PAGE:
One family’s experience with Alzheimer’s Disease

Living with Alzheimer’s Disease a heart-wrenching journey

May 2, 2024, 4:05 pm
Ashley Bochek

Phyllis Thorn has a supportive family behind her as she lives with Alzheimer’s Disease. She is a resident of Cobblestone House in Moosomin, which opened just last year.

Bill Thorn says he has learned a lot as he, his wife Phyllis, and their family have lived with Phyllis’s Alzheimer’s diagnosis over the last decade, but the most important lesson he has learned is the true value of friendship.

“What I have really learned from the experience is the value of friendship. So many people—Phyllis’s friends—they ask me every day of how she is doing, and people come to me and my kids and they really care about us and what we are going through.

“I have learned how valuable it is to have good friends. It’s so important to have friends and I even think in some ways it is a reflection of this community as to everybody looks out for each other and we seem to bond together when we need to.

“It sure helps to get through the days. Knowing that they are there or somebody there that will give you a hug or squeeze your hand. Knowing that you have somebody that just cares in your life.”

He has also learned the importance of support from people going through the same thing. There is a local support group in Moosomin for families dealing with Alzheimer’s and other forms of Dementia.

“People don’t understand what it’s like unless you live with it, and this group helps you by bringing together people who all understand.

“It is different than talking to your friends about it because these people have lived through it, and we all have similar experiences. With Alzheimer’s, every case is different, but there are similarities between the individual cases. It helps prepare people on what to expect down the road to hear from people who have been through it. In my case, it was making the decision to put my wife Phyllis into a care home that was difficult. It was a very tough decision and that group helped us as a family to do that.”

“It can be pretty depressing if you don’t have somebody to lean on. That depression leads to so many other elements if you just let that get away on you. Depression can lead to a lot of other illnesses. If it helps keep somebody relatively healthy by trying to find something positive every day. That is what we try to do, because a lot of people are living in unfriendly ways of life. I think the ones that come on a regular basis appreciate that we are available. They know what you are going through.

“A lot of your friends feel sorry for you and they care, but people that have lived through it seem to understand it a little better as compared to somebody who hasn’t. It has been good for us. That key group of about half a dozen or so have really enjoyed what we have got out of it.”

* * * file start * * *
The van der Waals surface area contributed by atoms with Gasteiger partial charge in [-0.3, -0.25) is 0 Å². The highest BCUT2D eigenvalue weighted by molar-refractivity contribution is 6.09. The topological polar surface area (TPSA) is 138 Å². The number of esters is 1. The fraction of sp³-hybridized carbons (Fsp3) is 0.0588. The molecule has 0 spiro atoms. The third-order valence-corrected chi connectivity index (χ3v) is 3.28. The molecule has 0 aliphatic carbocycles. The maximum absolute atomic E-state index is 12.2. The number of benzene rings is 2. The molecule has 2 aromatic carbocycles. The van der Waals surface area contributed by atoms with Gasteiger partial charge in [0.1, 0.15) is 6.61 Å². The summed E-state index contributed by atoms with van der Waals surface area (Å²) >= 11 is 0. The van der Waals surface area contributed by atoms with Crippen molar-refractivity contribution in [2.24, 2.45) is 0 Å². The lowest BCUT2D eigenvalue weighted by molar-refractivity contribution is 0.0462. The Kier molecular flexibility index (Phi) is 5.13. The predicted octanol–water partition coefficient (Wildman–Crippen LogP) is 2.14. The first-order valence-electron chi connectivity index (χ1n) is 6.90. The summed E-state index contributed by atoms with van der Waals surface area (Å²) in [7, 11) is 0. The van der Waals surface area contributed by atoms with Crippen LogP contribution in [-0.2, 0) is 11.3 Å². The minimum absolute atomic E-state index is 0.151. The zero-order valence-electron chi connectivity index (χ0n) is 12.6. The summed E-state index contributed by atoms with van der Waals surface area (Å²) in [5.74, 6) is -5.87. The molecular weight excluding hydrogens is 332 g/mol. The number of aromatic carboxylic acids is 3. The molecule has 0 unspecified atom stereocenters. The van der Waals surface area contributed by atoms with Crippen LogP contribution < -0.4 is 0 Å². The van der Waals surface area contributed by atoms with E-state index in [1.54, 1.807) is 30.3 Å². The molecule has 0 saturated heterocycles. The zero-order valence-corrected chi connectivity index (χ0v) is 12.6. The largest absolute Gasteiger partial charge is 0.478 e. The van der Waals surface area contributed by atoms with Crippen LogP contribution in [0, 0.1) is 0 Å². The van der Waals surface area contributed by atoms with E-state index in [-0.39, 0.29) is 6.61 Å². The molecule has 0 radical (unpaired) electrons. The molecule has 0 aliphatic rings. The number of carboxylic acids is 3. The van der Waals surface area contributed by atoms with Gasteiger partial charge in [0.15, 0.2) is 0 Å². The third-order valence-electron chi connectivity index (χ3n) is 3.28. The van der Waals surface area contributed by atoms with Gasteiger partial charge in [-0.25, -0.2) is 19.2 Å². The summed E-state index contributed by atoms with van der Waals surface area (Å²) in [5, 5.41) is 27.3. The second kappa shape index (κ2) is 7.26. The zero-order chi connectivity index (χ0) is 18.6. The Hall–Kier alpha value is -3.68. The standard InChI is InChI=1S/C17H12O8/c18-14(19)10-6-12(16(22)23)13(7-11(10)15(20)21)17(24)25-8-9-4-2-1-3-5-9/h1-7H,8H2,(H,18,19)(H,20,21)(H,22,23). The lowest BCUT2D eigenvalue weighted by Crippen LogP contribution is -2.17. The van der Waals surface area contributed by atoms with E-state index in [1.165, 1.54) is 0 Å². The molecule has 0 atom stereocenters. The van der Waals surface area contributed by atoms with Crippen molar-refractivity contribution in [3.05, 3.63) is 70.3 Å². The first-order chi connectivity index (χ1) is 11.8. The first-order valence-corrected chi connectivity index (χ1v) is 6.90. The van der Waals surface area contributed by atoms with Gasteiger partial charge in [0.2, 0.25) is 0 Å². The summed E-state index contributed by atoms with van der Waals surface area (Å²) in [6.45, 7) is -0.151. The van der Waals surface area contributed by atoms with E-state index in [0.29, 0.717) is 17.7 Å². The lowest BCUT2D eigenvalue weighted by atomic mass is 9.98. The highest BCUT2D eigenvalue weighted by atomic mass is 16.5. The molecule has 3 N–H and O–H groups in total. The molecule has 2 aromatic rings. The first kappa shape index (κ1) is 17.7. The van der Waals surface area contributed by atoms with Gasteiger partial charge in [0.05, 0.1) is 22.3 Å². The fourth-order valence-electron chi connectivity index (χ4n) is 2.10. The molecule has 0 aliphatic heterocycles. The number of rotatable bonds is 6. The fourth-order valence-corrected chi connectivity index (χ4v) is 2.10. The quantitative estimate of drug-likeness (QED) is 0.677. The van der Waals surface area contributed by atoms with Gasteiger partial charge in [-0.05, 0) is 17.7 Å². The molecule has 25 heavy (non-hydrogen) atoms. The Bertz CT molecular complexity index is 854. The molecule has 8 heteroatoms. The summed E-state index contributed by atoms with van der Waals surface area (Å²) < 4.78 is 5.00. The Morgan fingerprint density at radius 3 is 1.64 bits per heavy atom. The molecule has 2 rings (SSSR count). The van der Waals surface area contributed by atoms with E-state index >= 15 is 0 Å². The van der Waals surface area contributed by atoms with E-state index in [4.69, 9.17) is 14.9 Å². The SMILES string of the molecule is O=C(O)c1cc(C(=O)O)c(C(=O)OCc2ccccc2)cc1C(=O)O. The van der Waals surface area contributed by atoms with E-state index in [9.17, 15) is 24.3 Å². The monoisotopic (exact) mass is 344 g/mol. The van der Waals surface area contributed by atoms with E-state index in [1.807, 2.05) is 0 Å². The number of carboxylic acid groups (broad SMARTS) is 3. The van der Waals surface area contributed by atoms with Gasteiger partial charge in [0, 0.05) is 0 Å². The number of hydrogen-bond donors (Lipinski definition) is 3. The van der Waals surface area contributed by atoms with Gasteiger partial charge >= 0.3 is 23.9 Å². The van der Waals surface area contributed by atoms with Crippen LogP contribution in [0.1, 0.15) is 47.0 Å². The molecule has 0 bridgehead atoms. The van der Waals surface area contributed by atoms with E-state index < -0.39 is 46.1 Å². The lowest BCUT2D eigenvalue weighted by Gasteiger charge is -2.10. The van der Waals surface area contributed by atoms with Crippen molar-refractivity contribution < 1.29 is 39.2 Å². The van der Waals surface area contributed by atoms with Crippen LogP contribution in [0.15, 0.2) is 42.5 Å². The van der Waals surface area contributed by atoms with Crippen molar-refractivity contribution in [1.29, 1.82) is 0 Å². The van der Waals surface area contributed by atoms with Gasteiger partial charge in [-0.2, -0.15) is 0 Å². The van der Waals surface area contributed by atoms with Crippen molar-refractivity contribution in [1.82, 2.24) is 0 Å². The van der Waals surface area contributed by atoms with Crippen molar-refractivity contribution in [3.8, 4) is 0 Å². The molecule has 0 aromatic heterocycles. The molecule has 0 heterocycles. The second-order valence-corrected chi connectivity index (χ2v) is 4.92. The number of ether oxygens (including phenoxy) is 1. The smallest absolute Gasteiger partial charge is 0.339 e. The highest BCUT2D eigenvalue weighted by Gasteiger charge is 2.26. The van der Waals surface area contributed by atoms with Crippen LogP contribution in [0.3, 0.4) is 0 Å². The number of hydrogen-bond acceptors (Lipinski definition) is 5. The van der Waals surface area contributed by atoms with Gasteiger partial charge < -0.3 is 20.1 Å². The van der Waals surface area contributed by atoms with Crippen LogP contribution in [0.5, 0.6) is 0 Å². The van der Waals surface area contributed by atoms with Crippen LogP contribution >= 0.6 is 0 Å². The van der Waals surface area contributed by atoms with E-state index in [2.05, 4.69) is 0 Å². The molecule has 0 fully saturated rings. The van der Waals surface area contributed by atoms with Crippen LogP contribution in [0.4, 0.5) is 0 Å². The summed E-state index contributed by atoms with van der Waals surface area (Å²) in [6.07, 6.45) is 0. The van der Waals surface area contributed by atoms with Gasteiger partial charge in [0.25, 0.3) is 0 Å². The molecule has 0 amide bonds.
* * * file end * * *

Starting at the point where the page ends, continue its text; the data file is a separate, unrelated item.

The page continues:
Facing Alzheimer’s for a decade
He said Phyllis was first diagnosed with Alzheimer’s a decade ago.

“My wife was showing signs probably 10 years ago of memory and struggling with basic duties like cooking, driving a car, she would get lost uptown. One of the first things I noticed was how she couldn’t keep track of her golf score. She didn’t have the right score. She was having trouble remembering how many shots she took and I could see her struggling with that at least 10 years ago.”

He said it is difficult to see the cognitive decline in a loved one.

“You see them daily and from one month to the next you think how much they have declined from what they could do a month ago and they can’t do it today. Sometimes it levels off and goes pretty good for maybe six months and then all of a sudden it’ll just spiral.

“I remember very early talking to Dr. Van about it and I remember him telling me some people decline steadily and others in steps, but about 10 years from now they will all end up about the same level of cognitive abilities. Some people go a lot quicker than others, but at the end they all seem to be at the same level.

“In our case, we are very lucky. Phyllis has never been violent and never gets upset, but some of them get very vocal. The pod they have there at Cobblestone House is for people with Dementia issues. They try to keep them all in the same group.”

Cobblestone a godsend
Thorn said having the care available at Cobblestone House for people with Dementia makes it easier on families.

“Having Cobblestone in our town is a godsend for us, it makes it way easier to be part of Phyllis’s life without having to be two hours away. The staff is just so caring. They really care about her and she cares about them. She has bonded well with them. Sometimes I will be sitting there and the girls will be over somewhere and she will say ‘well I am going to go now’ and she will leave me to go sit with the girls because she has made friends with them. “

Despite living with Alzheimer’s, Phyllis still remembers her family.

“She knows me and has never forgotten who I am. Actually one day, I was there at the home and Phyllis was out in the hall with a new girl who was there so I said, ‘Oh, hi I am Bill’ and she said back ‘Oh you’re Bill. She talks about you all the time’ So this new girl already knew who I was.

“She remembers the boys and she refers the whole female staff as Angela. She’ll say things like ‘Angela did my hair today or Angela did my nails’ and I know Angela wasn’t there, but I think whenever the girls give her a hand she relates them to Angela.”

The hardest part
Thorn says that, for him, the hardest part for him is leaving Cobblestone House after a visit with his wife.

“The hardest part for me every day is when I go to visit her and I leave and walk out of the building, I just feel frustrated, I feel angry, I feel guilty.